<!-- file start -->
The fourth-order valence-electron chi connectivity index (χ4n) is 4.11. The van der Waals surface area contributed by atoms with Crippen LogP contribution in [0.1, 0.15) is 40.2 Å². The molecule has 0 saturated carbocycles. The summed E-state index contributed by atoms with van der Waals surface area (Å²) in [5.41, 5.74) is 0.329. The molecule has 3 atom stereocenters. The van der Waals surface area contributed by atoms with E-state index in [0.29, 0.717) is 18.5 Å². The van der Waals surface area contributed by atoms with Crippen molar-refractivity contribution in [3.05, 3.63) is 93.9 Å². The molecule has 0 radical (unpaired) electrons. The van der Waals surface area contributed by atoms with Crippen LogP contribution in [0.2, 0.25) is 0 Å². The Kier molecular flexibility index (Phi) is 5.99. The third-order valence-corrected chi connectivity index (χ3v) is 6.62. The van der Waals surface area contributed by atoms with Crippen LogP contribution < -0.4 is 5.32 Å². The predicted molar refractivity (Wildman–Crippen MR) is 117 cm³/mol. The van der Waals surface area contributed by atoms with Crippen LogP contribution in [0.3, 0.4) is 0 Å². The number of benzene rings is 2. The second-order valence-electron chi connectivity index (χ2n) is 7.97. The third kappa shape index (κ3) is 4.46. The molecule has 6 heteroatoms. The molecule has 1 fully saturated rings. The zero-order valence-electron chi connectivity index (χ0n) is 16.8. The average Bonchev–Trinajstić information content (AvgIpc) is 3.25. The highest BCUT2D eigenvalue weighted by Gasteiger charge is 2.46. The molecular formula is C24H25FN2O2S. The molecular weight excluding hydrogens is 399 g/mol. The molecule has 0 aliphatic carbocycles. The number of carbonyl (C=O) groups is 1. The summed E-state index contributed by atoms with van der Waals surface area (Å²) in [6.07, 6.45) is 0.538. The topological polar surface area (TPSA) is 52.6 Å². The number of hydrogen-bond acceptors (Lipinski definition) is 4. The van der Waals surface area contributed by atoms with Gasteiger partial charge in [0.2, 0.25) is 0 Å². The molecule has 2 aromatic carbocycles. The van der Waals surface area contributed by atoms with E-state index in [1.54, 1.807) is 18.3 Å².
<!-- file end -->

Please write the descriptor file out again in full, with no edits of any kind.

The fourth-order valence-electron chi connectivity index (χ4n) is 4.11. The van der Waals surface area contributed by atoms with Crippen LogP contribution in [0.1, 0.15) is 40.2 Å². The molecule has 0 saturated carbocycles. The summed E-state index contributed by atoms with van der Waals surface area (Å²) in [5.41, 5.74) is 0.329. The molecule has 3 atom stereocenters. The van der Waals surface area contributed by atoms with E-state index in [0.29, 0.717) is 18.5 Å². The van der Waals surface area contributed by atoms with Crippen molar-refractivity contribution in [3.05, 3.63) is 93.9 Å². The molecule has 0 radical (unpaired) electrons. The van der Waals surface area contributed by atoms with Crippen LogP contribution in [0.2, 0.25) is 0 Å². The Kier molecular flexibility index (Phi) is 5.99. The third-order valence-corrected chi connectivity index (χ3v) is 6.62. The van der Waals surface area contributed by atoms with Crippen LogP contribution < -0.4 is 5.32 Å². The predicted molar refractivity (Wildman–Crippen MR) is 117 cm³/mol. The van der Waals surface area contributed by atoms with Crippen LogP contribution in [0.3, 0.4) is 0 Å². The number of benzene rings is 2. The second-order valence-electron chi connectivity index (χ2n) is 7.97. The third kappa shape index (κ3) is 4.46. The molecule has 6 heteroatoms. The molecule has 1 fully saturated rings. The zero-order valence-electron chi connectivity index (χ0n) is 16.8. The average Bonchev–Trinajstić information content (AvgIpc) is 3.25. The highest BCUT2D eigenvalue weighted by Gasteiger charge is 2.46. The molecular formula is C24H25FN2O2S. The molecular weight excluding hydrogens is 399 g/mol. The molecule has 0 aliphatic carbocycles. The number of carbonyl (C=O) groups is 1. The summed E-state index contributed by atoms with van der Waals surface area (Å²) in [6.07, 6.45) is 0.538. The topological polar surface area (TPSA) is 52.6 Å². The number of hydrogen-bond acceptors (Lipinski definition) is 4. The van der Waals surface area contributed by atoms with Gasteiger partial charge in [0.2, 0.25) is 0 Å². The molecule has 2 aromatic carbocycles. The van der Waals surface area contributed by atoms with E-state index in [1.54, 1.807) is 18.3 Å².